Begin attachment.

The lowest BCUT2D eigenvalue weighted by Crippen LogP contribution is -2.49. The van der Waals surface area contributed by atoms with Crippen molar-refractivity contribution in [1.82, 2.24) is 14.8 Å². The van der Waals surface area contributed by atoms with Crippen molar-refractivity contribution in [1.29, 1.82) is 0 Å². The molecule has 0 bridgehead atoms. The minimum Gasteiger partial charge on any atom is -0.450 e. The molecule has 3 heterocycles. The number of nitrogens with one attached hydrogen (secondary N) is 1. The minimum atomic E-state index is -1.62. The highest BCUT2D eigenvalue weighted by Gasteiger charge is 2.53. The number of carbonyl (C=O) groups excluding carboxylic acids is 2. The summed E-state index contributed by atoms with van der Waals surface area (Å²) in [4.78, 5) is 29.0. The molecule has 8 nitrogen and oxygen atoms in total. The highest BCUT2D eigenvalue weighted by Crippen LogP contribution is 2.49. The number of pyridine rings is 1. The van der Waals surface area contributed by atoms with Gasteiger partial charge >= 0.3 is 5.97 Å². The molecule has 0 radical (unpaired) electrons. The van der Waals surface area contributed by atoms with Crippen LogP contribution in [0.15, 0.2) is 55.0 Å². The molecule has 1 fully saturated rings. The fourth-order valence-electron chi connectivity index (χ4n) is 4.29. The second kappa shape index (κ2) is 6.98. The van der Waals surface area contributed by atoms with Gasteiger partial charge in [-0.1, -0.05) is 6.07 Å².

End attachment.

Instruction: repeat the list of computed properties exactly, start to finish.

The lowest BCUT2D eigenvalue weighted by Crippen LogP contribution is -2.49. The van der Waals surface area contributed by atoms with Crippen molar-refractivity contribution in [1.82, 2.24) is 14.8 Å². The van der Waals surface area contributed by atoms with Crippen molar-refractivity contribution in [1.29, 1.82) is 0 Å². The molecule has 0 bridgehead atoms. The minimum Gasteiger partial charge on any atom is -0.450 e. The molecule has 3 heterocycles. The number of nitrogens with one attached hydrogen (secondary N) is 1. The minimum atomic E-state index is -1.62. The highest BCUT2D eigenvalue weighted by Gasteiger charge is 2.53. The number of carbonyl (C=O) groups excluding carboxylic acids is 2. The summed E-state index contributed by atoms with van der Waals surface area (Å²) in [4.78, 5) is 29.0. The molecule has 8 nitrogen and oxygen atoms in total. The highest BCUT2D eigenvalue weighted by Crippen LogP contribution is 2.49. The number of pyridine rings is 1. The van der Waals surface area contributed by atoms with Gasteiger partial charge >= 0.3 is 5.97 Å². The molecule has 0 radical (unpaired) electrons. The van der Waals surface area contributed by atoms with Crippen LogP contribution in [0.15, 0.2) is 55.0 Å². The molecule has 1 fully saturated rings. The fourth-order valence-electron chi connectivity index (χ4n) is 4.29. The second kappa shape index (κ2) is 6.98. The van der Waals surface area contributed by atoms with Gasteiger partial charge in [-0.1, -0.05) is 6.07 Å².